Proposal for <INC SRC="URI"> Element for Compound HTML Documents.

Marc Salomon (
Fri, 9 Dec 94 17:42:55 EST

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Proposal for <INC SRC="URI"> Element for Compound HTML Documents.

1. Problem

The maintenance of a resilient tree of static HTML documents (which is
indeed appropriate on occasion) requires the ability to make abstractions
of a series of regularly occuring elements in a set of related documents.
In a current reference server implementation, Rob McCool has implemented
Server-Side Includes as an option to CGI for allowing server-side dynamic
customization of HTML documents transmitted. Reserving exclusively the
responsibility for dynamic document generation to computational cycles at
the server can potentially prove problematic at high-volume sites serving
up tens--perhaps hundreds of thousands of requests daily. If the client
is going to parse the document in any case, why not allow the
content-provider the choice of avoiding a parsing session on the
server-side, if at all possible and desirable, and allowing the client to
download and assemble the various components of and render the resultant

If we could expect most HTML rendering agents to be fully compliant SGML
applications, complete with entity managers, then the obvious solution
would be to use the entity manager and catalog to cache-manage recurring
shared HTML fragments. But since we need immediate measures yesterday to
solve the looming problems of tomorrow in order to make large-scale
information provision on the web managable, efficient and feasible until
we can migrate to a fully compliant SGML or HyTime environment, I propose
a measure to allow the content provider more freedom in managing and
specifying the logical content of their documents. Although I am not a
client-side developer, it seems apparent to me (confirmed by our browser
expert) that most all the code needed to resolve these issues already
exists in the leading source distributed browsers.

A proposal follows that allows for the content provider to decide, based
on the resources available, whether the client or the server should build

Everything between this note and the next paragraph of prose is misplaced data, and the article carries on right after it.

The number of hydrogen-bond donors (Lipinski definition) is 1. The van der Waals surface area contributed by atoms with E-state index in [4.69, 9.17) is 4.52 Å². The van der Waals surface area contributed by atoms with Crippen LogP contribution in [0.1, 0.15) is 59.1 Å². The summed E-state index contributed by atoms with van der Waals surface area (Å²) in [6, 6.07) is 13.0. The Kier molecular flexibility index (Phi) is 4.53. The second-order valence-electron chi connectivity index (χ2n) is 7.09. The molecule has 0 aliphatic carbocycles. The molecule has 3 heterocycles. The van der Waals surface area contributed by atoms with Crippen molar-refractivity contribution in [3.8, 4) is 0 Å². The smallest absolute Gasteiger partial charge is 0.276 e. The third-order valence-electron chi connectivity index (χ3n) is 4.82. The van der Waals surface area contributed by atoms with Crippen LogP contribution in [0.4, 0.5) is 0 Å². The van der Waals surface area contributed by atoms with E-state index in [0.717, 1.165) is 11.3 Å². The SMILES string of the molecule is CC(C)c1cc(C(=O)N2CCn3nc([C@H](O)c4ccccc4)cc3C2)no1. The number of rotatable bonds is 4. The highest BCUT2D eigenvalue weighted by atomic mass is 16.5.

compound documents. The server-side scheme has been described elsewhere.
The client-side scheme would be based on URI (de)referenced HTML
fragments that would be obtained in the same manner (and hopefully with
much of the same code) as inline images are, with an HTTP GET (or HTTP-ng
Multiplexed GET method) and injected into the HTML stream. Potential
benefits of this scheme include the flexibility afforded content
providers to manage their collections effectively, allowing the re-use of
common HTML. An efficient client would naturally cache most common
fragments in a domain (like menubars headers or footers for example)
which would avoid the only forseeable performance downside: several tiny
HTTP transactions under
HTTP/1.0. For HTTP/1.0 and HTTP-NG as sketched, there could be a small
tiny-packet penalty, incurred once. The potential for specifying a
series of fragments that would compile into bad HTML exists, but is no
more of a danger than current practice of allowing a content provider to
serve up bad whole HTML documents.

Here are the 71 bytes that I would propose adding to the HTML 2.1 (and
eventually evolving to the HTML 3.0) DTD:

<!ELEMENT INC - O EMPTY -- Embedded HTML -->


... .. ..

Would implementing this tag and including the results of the dereferenced
URI in the HTML stream rendered by the browser make life unliveable for
browser developers? If so, would that living hell be more than an order
of magnitude less than the increased functionality provided information


I would also like to extend this for 3.0 so that bounded sections of an
other document could be included as well. Perhaps some form of this tag
that would contain a URI as well as two named anchors (data between which
would be imported) would work for that. Dave Raggett mentioned to me at
the html-wg in San Jose that the FIG tag could work for this It seems to
me that unless you wanted to treat the included HTML as an alignable
widget (which could be cool) with the same extensive presentational
attributes as FIG, that using FIG would be overkill.